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On Nov 21, 5:39 pm, "Aloha Kakuikanu" <aloha.kakuik..._at_yahoo.com>
wrote:
> select x,y from T
> where x=1 and y=x+1
>
> is
>
> `x=1` /\ `y=x+1` /\ T
>
> Therefore we have 6 join orders to evaluate:
> 1. `y=x+1` -> T -> `x=1`
> that is:scan the `y=x+1` relation, then ... Stop right there. Scanning
> the whole `y=x+1` takes the infinite cost.
> 2. `y=x+1` -> `x=1` -> T
> scan the `y=x+1` relation, then ... Same reason.
> 3. T -> `x=1` -> `y=x+1`
> scan the T relation, then find matching tuples from `x=1`, then join
> with `y=x+1`. Mediocre cost.
> 4. T -> `y=x+1` -> `x=1`
> scan the T relation, then find matching tuples from `y=x+1`, then join
> with `x=1`. Similar to the previous case.
> 5. `x=1` -> `y=x+1` -> T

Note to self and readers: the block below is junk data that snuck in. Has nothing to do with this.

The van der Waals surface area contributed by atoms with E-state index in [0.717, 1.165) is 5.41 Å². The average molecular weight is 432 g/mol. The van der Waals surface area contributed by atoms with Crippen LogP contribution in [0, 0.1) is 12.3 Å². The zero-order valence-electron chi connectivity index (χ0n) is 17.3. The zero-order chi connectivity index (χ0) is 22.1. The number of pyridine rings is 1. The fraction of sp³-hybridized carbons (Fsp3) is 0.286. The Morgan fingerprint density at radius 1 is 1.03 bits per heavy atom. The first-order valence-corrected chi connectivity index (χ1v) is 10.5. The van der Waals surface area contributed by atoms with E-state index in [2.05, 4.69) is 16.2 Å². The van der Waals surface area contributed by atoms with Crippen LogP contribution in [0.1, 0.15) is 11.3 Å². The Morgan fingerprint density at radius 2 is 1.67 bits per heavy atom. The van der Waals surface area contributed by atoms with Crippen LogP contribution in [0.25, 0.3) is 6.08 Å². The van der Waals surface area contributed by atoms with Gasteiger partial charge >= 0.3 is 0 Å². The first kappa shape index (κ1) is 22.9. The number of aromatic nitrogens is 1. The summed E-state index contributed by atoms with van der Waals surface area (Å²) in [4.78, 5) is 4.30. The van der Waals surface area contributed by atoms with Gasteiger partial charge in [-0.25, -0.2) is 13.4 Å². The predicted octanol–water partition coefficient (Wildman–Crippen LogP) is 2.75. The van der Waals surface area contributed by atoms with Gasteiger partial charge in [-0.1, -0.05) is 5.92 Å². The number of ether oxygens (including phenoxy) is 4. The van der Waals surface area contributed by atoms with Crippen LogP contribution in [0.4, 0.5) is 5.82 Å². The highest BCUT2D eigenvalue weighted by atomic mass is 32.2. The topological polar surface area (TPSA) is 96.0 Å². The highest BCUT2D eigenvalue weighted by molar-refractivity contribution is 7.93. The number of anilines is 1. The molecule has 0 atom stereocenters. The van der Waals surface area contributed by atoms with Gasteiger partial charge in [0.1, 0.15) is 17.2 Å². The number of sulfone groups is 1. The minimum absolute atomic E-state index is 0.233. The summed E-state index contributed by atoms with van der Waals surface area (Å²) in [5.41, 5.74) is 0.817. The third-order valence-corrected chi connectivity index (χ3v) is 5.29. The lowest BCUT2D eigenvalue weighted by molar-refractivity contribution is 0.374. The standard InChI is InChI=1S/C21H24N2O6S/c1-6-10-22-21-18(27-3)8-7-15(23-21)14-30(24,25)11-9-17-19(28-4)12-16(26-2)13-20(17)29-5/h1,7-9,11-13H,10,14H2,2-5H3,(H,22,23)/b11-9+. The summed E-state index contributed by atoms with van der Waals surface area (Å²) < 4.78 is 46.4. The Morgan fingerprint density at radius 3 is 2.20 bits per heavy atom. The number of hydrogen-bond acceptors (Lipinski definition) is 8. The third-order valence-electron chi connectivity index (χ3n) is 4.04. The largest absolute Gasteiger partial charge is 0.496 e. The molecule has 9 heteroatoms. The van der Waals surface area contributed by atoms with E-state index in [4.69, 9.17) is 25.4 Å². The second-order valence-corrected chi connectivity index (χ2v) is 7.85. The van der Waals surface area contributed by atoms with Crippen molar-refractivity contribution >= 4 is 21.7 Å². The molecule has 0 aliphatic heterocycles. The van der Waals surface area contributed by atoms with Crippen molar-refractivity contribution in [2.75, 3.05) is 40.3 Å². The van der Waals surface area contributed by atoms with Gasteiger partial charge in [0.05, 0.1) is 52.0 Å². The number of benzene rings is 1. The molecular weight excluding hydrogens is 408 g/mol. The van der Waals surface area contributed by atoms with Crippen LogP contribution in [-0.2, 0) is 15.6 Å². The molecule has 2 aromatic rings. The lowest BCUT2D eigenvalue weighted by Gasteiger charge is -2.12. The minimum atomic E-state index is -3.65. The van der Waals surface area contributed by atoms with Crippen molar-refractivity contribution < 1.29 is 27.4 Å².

> scan the `x=1` relation, then do indexed nested loops join with T, then
> find matching tuples from `y=x+1`. Not bad.
> 6. `x=1` -> `y=x+1` -> T
> scan the `x=1` relation, then find matching tuples from `y=x+1`, then
> do indexed nested loops join with T. The winner.
Awesome!
(5 has a typo, yes? Should be `x=1` -> T -> `y=x+1`)
I don't know much about query optimization, but it's quite interesting to see this laid out this way. I note that in 6, the second loop (y=x+1) is only cardinality 1 because the first loop bound x. Otherwise it would be infinite. Does this ordinarily arise in query optimization, or is it specific to this manner of analysis?
Marshall Received on Wed Nov 22 2006 - 09:40:44 CST